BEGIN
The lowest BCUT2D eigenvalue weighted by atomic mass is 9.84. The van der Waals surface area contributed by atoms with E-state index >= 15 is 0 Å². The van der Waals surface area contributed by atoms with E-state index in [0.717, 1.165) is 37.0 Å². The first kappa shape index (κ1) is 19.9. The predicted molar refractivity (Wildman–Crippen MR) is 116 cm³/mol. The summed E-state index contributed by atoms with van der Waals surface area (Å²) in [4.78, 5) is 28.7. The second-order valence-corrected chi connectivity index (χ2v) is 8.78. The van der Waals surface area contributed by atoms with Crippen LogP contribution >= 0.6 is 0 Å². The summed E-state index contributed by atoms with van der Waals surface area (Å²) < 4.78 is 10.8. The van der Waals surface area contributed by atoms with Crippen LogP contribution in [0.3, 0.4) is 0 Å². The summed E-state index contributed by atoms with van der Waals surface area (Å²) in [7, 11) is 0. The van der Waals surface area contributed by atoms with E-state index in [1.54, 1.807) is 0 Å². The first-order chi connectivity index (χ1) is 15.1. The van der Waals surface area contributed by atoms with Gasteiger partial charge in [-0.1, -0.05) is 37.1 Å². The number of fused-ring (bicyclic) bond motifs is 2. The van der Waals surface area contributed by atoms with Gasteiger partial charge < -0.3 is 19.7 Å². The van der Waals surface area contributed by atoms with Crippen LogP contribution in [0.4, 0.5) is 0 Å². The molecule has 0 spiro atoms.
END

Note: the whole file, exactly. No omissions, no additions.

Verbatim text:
The lowest BCUT2D eigenvalue weighted by atomic mass is 9.84. The van der Waals surface area contributed by atoms with E-state index >= 15 is 0 Å². The van der Waals surface area contributed by atoms with E-state index in [0.717, 1.165) is 37.0 Å². The first kappa shape index (κ1) is 19.9. The predicted molar refractivity (Wildman–Crippen MR) is 116 cm³/mol. The summed E-state index contributed by atoms with van der Waals surface area (Å²) in [4.78, 5) is 28.7. The second-order valence-corrected chi connectivity index (χ2v) is 8.78. The van der Waals surface area contributed by atoms with Crippen LogP contribution >= 0.6 is 0 Å². The summed E-state index contributed by atoms with van der Waals surface area (Å²) < 4.78 is 10.8. The van der Waals surface area contributed by atoms with Crippen LogP contribution in [0.3, 0.4) is 0 Å². The summed E-state index contributed by atoms with van der Waals surface area (Å²) in [7, 11) is 0. The van der Waals surface area contributed by atoms with E-state index in [1.54, 1.807) is 0 Å². The first-order chi connectivity index (χ1) is 15.1. The van der Waals surface area contributed by atoms with Gasteiger partial charge in [-0.1, -0.05) is 37.1 Å². The number of fused-ring (bicyclic) bond motifs is 2. The van der Waals surface area contributed by atoms with Gasteiger partial charge < -0.3 is 19.7 Å². The van der Waals surface area contributed by atoms with Crippen LogP contribution in [0.4, 0.5) is 0 Å². The molecule has 0 spiro atoms.